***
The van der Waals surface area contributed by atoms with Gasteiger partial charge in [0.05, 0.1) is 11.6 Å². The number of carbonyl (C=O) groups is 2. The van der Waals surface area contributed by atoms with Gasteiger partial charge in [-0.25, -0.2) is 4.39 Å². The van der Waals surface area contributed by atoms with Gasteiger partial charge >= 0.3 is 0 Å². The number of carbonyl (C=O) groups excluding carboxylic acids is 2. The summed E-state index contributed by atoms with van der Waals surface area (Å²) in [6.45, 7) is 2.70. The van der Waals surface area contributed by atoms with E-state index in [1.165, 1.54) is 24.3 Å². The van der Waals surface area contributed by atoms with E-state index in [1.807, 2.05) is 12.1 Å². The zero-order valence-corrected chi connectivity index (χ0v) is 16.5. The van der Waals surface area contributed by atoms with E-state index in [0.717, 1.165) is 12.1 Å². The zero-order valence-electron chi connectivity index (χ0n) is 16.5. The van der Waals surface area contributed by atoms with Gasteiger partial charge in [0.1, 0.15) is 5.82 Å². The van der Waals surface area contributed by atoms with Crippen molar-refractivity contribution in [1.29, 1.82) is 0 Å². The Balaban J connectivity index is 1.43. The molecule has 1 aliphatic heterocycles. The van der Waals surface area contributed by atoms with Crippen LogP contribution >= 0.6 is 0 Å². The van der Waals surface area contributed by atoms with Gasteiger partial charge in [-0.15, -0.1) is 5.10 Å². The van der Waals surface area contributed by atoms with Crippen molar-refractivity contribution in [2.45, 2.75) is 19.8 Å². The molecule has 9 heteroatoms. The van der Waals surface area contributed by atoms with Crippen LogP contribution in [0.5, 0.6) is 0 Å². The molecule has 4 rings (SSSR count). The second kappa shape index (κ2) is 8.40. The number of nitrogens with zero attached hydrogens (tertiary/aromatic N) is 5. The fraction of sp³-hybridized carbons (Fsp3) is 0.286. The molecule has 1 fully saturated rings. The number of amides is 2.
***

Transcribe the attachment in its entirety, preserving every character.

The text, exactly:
The van der Waals surface area contributed by atoms with Gasteiger partial charge in [0.05, 0.1) is 11.6 Å². The number of carbonyl (C=O) groups is 2. The van der Waals surface area contributed by atoms with Gasteiger partial charge in [-0.25, -0.2) is 4.39 Å². The van der Waals surface area contributed by atoms with Gasteiger partial charge >= 0.3 is 0 Å². The number of carbonyl (C=O) groups excluding carboxylic acids is 2. The summed E-state index contributed by atoms with van der Waals surface area (Å²) in [6.45, 7) is 2.70. The van der Waals surface area contributed by atoms with E-state index in [1.165, 1.54) is 24.3 Å². The van der Waals surface area contributed by atoms with E-state index in [1.807, 2.05) is 12.1 Å². The zero-order valence-corrected chi connectivity index (χ0v) is 16.5. The van der Waals surface area contributed by atoms with E-state index in [0.717, 1.165) is 12.1 Å². The zero-order valence-electron chi connectivity index (χ0n) is 16.5. The van der Waals surface area contributed by atoms with Gasteiger partial charge in [0.1, 0.15) is 5.82 Å². The van der Waals surface area contributed by atoms with Crippen molar-refractivity contribution in [1.29, 1.82) is 0 Å². The Balaban J connectivity index is 1.43. The molecule has 1 aliphatic heterocycles. The van der Waals surface area contributed by atoms with Crippen LogP contribution >= 0.6 is 0 Å². The van der Waals surface area contributed by atoms with Gasteiger partial charge in [-0.15, -0.1) is 5.10 Å². The van der Waals surface area contributed by atoms with Crippen molar-refractivity contribution in [2.45, 2.75) is 19.8 Å². The molecule has 9 heteroatoms. The van der Waals surface area contributed by atoms with Crippen LogP contribution in [0.5, 0.6) is 0 Å². The molecule has 4 rings (SSSR count). The second kappa shape index (κ2) is 8.40. The number of nitrogens with zero attached hydrogens (tertiary/aromatic N) is 5. The fraction of sp³-hybridized carbons (Fsp3) is 0.286. The molecule has 1 fully saturated rings. The number of amides is 2.